Follow Me, Satan, Ilya Repin 1895, Russian State Museum, Saint Petersburg, Russia.

Click here to read today’s Sunday Mass Readings.

The Spirit drove Jesus out into the desert, and he remained in the desert for forty days, tempted by Satan.   Mark 1:12.

Words and phrases highlighted in red are links to supporting materials.

The word Lent is used in English only for this holy season, but its origin has nothing to do with church seasons. It comes from the Old English word lencten, which means spring, or lengthening of the days. The present day word for spring in German is Lenz, very similar, but the season of Lent in German is Fastenzeit, presumably a time for fasting. Strange our word for this holy season would be pagan in origin. True, in the northern hemisphere it happens in spring, but that is the only connection with what Lent is all about. Jesus had just been baptized in the Jordan by John the Baptist. He was revealed as the Son of God, and the Messiah, neither of which did he know until that moment. He was a jobbing carpenter! Those two startling revelations required much reflection, or at least God’s Holy Spirit thought as much, so she drove Jesus into the desert to come to grips with what had happened (always remember that Spirit in Jesus’ Aramaic language has a feminine gender). What on earth would it mean to him to be God’s Son, the Anointed One (Messiah, Christ), as prophesied by Scripture? He was a carpenter! The 40 days must have begun in a cloud of bewilderment. So that should be the starting point for each one of us. I am a retired teacher, you might be an accountant, or bus driver, or cook, or doctor, or artist, or truck driver or anything else. Yet at our baptism, each one of us became an adopted Child, a Daughter, a Son, of God, and as we were also anointed at that time, we too became the Anointed, or Messiah, or Christ to the world. We too are therefore faced with the same question as Jesus, he once, for us, every year: What does it mean? He would have been very familiar with Scripture and what it had to say about the long-promised Messiah. Clearly, here was to be found his new pathway in life, away from the wood and nails (for a short time) and into teaching, helping, fulfilling God’s Word. His job was to fulfill Scripture concerning the Messiah. Our job is to fulfill our potential as Children of God, each with distinct gifts, talents, which lead us into a clear area of life where we can be Christ to the world.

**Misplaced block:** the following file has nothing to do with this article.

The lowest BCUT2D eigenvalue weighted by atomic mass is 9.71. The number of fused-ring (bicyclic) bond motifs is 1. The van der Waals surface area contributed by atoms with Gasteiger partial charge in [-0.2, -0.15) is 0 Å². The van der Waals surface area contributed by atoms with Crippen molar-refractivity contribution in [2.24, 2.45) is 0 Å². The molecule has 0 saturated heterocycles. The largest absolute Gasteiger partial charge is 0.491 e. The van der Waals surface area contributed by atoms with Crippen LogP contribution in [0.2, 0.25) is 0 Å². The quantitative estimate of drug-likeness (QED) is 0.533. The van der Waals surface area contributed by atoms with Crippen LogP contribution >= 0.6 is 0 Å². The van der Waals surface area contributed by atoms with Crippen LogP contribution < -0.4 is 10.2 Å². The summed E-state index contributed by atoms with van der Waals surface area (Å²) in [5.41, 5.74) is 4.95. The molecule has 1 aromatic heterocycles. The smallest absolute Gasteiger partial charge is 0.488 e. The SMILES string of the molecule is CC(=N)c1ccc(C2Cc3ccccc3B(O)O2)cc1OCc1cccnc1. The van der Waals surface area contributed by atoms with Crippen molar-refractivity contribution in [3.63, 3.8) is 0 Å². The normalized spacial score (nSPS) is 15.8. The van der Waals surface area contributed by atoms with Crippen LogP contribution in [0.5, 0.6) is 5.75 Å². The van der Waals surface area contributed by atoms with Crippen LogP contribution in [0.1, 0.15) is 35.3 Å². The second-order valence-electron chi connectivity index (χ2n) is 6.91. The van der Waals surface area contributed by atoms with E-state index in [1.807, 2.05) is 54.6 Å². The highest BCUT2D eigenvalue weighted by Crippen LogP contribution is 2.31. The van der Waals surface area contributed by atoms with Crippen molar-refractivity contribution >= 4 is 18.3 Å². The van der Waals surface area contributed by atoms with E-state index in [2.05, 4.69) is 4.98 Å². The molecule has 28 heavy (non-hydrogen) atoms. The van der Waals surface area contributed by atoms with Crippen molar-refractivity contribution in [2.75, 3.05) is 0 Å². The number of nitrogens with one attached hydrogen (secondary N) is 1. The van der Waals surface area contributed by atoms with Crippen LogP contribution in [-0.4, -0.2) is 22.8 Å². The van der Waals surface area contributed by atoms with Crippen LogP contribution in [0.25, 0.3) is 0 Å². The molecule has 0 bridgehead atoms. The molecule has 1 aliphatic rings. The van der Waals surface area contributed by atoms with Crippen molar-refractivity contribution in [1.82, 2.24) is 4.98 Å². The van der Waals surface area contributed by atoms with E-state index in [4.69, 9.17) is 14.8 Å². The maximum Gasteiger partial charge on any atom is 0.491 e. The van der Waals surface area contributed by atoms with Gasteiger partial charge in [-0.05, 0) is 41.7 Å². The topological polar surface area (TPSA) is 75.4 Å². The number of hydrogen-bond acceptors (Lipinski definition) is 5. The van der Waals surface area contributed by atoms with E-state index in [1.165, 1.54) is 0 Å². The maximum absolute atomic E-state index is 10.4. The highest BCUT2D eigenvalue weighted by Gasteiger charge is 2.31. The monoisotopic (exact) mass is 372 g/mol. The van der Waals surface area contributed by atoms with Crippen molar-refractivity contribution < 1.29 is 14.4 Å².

Rainbow over Manhattan, April 13, 2020, Secret NYC, New York, USA.

But are we fulfilling that vocation? And there lies the work for the next 40 days, just as it was for the Lord. And we should not feel so challenged that we do nothing about it. Our first reading today has God promising Noah, and us, that we will never be so challenged that we will be overwhelmed, destroyed even, if we but trust in the Lord. The rainbow was God’s seal on that promise, so we can face Lent with clear eyes and quiet confidence that we will not be alone. But set out on the journey we must, and the goal is found in the second reading today: a clear conscience. It calls for a reconfiguration, a reboot if you like, of our lives to ensure we are headed in the right direction, doing the things which mark us as God’s children, making amends if need be, adapting behaviors possibly, helping others more, supporting those who need it, checking our tongues sometimes, eliminating certain habits maybe, and so on and on for the period of Lent. The pot of gold at the end of the rainbow might not be gold, but something much more precious, an inner life, a spirit, clean and refreshed, a clear conscience, to greet the Risen Lord who invites us to share real life with him. 


Entering the Gates of Heaven, LetterPile.

Reflections on next Sunday’s Mass Readings will be posted on Wednesday.

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